Linear Algebra Libraries for Massive GPU Clusters

Award Information
Agency:
National Aeronautics and Space Administration
Branch
n/a
Amount:
$99,924.00
Award Year:
2011
Program:
SBIR
Phase:
Phase I
Contract:
NNX11CF13P
Award Id:
n/a
Agency Tracking Number:
105835
Solicitation Year:
2010
Solicitation Topic Code:
S6.04
Solicitation Number:
n/a
Small Business Information
DE, Suite 203, Newark, DE, 19711-4685
Hubzone Owned:
N
Minority Owned:
N
Woman Owned:
N
Duns:
071744143
Principal Investigator:
John Humphrey
Principal Investigator
(302) 456-9003
humphrey@emphotonics.com
Business Contact:
Eric Kelmelis
Business Official
(302) 456-9003
kelmelis@emphotonics.com
Research Institution:
Stub




Abstract
In an attempt to build more computationally powerful systems and improve the FLOPS/dollar and FLOPS/Watt of high-performance computers (HPCs), we have recently seen the proliferation of GPU-based clusters. Many major vendors are now supporting this technology and such systems are becoming increasingly common everywhere from university research labs to the Top500 supercomputer list. To take advantage of these systems, however, requires understanding a new programming paradigm, namely the ability to program GPUs. In this project, we propose the development of tools to make programming massive GPU clusters transparent to the developer, thus allowing them to access their extreme computational power without significant additional effort. Specifically, we propose the development of dense and sparse linear algebra libraries that are optimized for the underlying GPU hardware but are called by the user from a standard, high-level interface. This work will build off our NASA-funded and commercially-successful CULA libraries, a set of GPU-accelerated, dense linear algebra libraries that run on single GPUs. More recently we have begun adding sparse linear algebra libraries to this package and prototyping their transition to multiple GPUs located in a single node. The proposed effort will involve scaling this technology so it is available on massive GPU clusters, thus making the power of such systems easily accessible to all programmers.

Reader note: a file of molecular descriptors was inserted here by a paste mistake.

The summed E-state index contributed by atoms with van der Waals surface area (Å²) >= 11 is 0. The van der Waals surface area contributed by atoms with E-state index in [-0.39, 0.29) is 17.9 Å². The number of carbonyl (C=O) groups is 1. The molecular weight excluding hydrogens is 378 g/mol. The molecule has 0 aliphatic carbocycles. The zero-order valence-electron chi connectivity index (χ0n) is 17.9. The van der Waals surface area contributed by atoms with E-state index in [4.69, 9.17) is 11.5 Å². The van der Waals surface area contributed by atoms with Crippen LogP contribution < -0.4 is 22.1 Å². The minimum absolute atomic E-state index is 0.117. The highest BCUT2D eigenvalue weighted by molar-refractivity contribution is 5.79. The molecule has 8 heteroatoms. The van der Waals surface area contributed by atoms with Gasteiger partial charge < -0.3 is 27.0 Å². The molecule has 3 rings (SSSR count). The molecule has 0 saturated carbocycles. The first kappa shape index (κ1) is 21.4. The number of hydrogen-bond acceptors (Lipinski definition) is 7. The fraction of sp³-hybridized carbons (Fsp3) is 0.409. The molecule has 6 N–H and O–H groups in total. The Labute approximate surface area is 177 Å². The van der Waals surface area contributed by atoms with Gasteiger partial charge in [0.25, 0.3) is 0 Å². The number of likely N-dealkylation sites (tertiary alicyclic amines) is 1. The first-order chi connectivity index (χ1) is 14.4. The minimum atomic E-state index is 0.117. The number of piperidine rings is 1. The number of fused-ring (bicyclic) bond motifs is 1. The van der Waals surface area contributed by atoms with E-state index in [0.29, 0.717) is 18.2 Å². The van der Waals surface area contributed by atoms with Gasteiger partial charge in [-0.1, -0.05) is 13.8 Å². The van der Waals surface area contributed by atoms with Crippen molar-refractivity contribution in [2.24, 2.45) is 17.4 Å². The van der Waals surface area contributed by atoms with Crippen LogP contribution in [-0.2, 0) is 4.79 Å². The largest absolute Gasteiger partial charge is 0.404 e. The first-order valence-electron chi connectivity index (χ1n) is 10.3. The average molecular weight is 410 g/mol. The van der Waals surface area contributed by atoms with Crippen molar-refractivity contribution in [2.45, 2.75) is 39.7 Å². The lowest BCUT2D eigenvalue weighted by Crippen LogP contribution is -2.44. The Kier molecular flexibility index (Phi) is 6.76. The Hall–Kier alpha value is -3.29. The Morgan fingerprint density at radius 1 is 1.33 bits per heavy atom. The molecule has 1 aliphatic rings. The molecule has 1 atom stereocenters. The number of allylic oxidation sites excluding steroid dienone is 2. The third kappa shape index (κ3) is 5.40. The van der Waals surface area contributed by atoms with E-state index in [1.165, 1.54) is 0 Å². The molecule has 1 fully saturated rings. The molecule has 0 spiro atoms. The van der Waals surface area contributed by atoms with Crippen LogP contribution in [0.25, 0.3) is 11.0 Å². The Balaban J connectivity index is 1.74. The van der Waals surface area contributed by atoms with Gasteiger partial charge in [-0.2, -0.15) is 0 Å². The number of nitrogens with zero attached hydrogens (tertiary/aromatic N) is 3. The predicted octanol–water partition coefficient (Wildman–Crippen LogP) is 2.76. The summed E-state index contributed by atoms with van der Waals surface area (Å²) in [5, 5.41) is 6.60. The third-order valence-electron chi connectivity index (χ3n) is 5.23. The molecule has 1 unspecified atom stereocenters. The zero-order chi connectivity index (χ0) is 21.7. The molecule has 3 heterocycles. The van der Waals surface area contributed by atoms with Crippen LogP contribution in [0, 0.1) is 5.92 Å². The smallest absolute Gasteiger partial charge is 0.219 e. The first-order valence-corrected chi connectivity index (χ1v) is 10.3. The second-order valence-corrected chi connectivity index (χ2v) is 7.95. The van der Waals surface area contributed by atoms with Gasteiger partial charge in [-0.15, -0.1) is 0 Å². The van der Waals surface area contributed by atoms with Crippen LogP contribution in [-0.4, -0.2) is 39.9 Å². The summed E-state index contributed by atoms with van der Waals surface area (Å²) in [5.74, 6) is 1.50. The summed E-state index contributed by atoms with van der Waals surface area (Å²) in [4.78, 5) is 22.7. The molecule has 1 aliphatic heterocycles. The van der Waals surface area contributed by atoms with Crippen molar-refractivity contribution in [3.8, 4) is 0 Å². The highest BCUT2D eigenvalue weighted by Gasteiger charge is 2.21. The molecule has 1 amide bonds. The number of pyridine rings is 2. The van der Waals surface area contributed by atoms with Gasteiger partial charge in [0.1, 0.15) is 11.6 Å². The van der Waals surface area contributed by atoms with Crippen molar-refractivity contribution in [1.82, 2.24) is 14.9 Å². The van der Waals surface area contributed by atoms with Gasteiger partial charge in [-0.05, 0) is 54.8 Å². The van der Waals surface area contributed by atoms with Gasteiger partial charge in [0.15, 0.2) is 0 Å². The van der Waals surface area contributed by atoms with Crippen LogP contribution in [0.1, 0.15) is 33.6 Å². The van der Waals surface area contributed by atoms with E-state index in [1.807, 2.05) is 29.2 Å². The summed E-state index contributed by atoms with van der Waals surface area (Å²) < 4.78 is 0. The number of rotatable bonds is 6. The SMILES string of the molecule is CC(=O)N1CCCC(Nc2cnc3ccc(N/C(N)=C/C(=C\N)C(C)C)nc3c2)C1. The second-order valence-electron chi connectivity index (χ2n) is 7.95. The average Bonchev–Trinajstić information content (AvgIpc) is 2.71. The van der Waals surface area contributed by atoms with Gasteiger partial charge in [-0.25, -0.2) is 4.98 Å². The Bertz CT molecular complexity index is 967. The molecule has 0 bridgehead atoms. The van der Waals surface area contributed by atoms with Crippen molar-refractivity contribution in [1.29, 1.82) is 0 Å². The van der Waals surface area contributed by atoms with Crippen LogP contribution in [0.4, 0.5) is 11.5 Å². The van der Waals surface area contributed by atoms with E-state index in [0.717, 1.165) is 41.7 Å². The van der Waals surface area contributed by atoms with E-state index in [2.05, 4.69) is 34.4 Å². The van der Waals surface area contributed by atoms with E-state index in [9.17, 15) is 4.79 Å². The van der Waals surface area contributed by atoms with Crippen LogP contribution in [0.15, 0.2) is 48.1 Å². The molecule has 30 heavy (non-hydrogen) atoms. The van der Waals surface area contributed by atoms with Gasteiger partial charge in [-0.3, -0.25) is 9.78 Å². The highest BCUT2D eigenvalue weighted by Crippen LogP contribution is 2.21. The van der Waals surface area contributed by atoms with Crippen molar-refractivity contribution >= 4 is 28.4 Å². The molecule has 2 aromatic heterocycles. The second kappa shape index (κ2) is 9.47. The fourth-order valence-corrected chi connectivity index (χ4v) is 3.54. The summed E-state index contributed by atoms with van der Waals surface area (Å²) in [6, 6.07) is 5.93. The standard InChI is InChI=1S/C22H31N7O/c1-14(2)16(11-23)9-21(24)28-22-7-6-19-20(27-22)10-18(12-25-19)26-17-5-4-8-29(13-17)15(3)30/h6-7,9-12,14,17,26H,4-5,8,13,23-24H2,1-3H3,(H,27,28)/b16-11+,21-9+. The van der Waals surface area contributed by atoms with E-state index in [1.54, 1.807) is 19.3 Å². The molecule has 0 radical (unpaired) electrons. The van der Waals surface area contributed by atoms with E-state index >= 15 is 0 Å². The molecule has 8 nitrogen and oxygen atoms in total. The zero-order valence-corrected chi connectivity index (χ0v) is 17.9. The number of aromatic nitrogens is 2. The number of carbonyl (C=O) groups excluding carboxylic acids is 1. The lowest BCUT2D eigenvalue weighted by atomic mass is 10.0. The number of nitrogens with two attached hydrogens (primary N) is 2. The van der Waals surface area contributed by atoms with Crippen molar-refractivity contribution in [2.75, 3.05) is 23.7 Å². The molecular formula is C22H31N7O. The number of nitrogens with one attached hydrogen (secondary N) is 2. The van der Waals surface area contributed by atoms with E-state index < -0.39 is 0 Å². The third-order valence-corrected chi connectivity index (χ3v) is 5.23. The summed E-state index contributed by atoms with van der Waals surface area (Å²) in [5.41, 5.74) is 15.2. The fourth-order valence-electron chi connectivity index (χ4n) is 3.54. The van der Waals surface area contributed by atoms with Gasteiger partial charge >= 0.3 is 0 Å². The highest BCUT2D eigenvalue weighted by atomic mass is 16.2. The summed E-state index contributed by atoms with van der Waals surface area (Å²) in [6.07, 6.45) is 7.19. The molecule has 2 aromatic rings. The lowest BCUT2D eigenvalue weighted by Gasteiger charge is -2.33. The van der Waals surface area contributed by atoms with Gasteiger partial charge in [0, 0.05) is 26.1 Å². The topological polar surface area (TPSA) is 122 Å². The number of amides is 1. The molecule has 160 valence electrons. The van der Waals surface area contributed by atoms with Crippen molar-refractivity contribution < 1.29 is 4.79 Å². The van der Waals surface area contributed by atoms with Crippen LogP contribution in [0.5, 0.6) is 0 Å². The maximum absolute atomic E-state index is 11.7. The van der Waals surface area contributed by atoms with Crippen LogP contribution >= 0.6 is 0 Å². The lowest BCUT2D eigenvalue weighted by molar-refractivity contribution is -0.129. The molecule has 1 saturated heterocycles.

* information listed above is at the time of submission.

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